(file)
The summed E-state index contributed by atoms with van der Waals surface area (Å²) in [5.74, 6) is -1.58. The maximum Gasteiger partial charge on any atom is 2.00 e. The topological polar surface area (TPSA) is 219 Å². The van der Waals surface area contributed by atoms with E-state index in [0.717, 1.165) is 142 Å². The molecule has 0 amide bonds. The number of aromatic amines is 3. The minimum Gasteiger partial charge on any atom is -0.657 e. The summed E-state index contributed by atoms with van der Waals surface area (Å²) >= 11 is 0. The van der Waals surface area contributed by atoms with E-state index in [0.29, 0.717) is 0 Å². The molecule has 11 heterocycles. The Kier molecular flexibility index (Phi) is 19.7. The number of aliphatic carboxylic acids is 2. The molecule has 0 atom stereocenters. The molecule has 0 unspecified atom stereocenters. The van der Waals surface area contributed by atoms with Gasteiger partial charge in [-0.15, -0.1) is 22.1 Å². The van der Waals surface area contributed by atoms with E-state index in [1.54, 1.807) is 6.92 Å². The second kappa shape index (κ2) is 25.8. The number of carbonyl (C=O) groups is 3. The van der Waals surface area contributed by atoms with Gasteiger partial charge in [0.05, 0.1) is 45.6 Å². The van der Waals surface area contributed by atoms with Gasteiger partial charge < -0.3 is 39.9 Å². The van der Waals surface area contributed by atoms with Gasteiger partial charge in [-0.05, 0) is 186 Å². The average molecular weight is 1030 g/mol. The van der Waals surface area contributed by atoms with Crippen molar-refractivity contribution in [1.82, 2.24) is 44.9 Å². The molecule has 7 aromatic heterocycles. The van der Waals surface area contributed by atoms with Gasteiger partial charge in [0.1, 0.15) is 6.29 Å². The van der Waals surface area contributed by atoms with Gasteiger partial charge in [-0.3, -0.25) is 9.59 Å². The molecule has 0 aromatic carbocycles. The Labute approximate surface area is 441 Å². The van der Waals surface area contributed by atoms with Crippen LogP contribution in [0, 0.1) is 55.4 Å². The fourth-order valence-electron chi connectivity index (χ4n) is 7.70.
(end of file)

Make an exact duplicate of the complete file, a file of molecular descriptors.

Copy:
The summed E-state index contributed by atoms with van der Waals surface area (Å²) in [5.74, 6) is -1.58. The maximum Gasteiger partial charge on any atom is 2.00 e. The topological polar surface area (TPSA) is 219 Å². The van der Waals surface area contributed by atoms with E-state index in [0.717, 1.165) is 142 Å². The molecule has 0 amide bonds. The number of aromatic amines is 3. The minimum Gasteiger partial charge on any atom is -0.657 e. The summed E-state index contributed by atoms with van der Waals surface area (Å²) >= 11 is 0. The van der Waals surface area contributed by atoms with E-state index in [0.29, 0.717) is 0 Å². The molecule has 11 heterocycles. The Kier molecular flexibility index (Phi) is 19.7. The number of aliphatic carboxylic acids is 2. The molecule has 0 atom stereocenters. The molecule has 0 unspecified atom stereocenters. The van der Waals surface area contributed by atoms with Gasteiger partial charge in [-0.15, -0.1) is 22.1 Å². The van der Waals surface area contributed by atoms with E-state index in [1.54, 1.807) is 6.92 Å². The second kappa shape index (κ2) is 25.8. The number of carbonyl (C=O) groups is 3. The van der Waals surface area contributed by atoms with Gasteiger partial charge in [0.05, 0.1) is 45.6 Å². The van der Waals surface area contributed by atoms with Gasteiger partial charge < -0.3 is 39.9 Å². The van der Waals surface area contributed by atoms with Gasteiger partial charge in [-0.05, 0) is 186 Å². The average molecular weight is 1030 g/mol. The van der Waals surface area contributed by atoms with Crippen molar-refractivity contribution in [1.82, 2.24) is 44.9 Å². The molecule has 7 aromatic heterocycles. The van der Waals surface area contributed by atoms with Gasteiger partial charge in [0.1, 0.15) is 6.29 Å². The van der Waals surface area contributed by atoms with Gasteiger partial charge in [-0.3, -0.25) is 9.59 Å². The molecule has 0 aromatic carbocycles. The Labute approximate surface area is 441 Å². The van der Waals surface area contributed by atoms with Crippen LogP contribution in [0, 0.1) is 55.4 Å². The fourth-order valence-electron chi connectivity index (χ4n) is 7.70.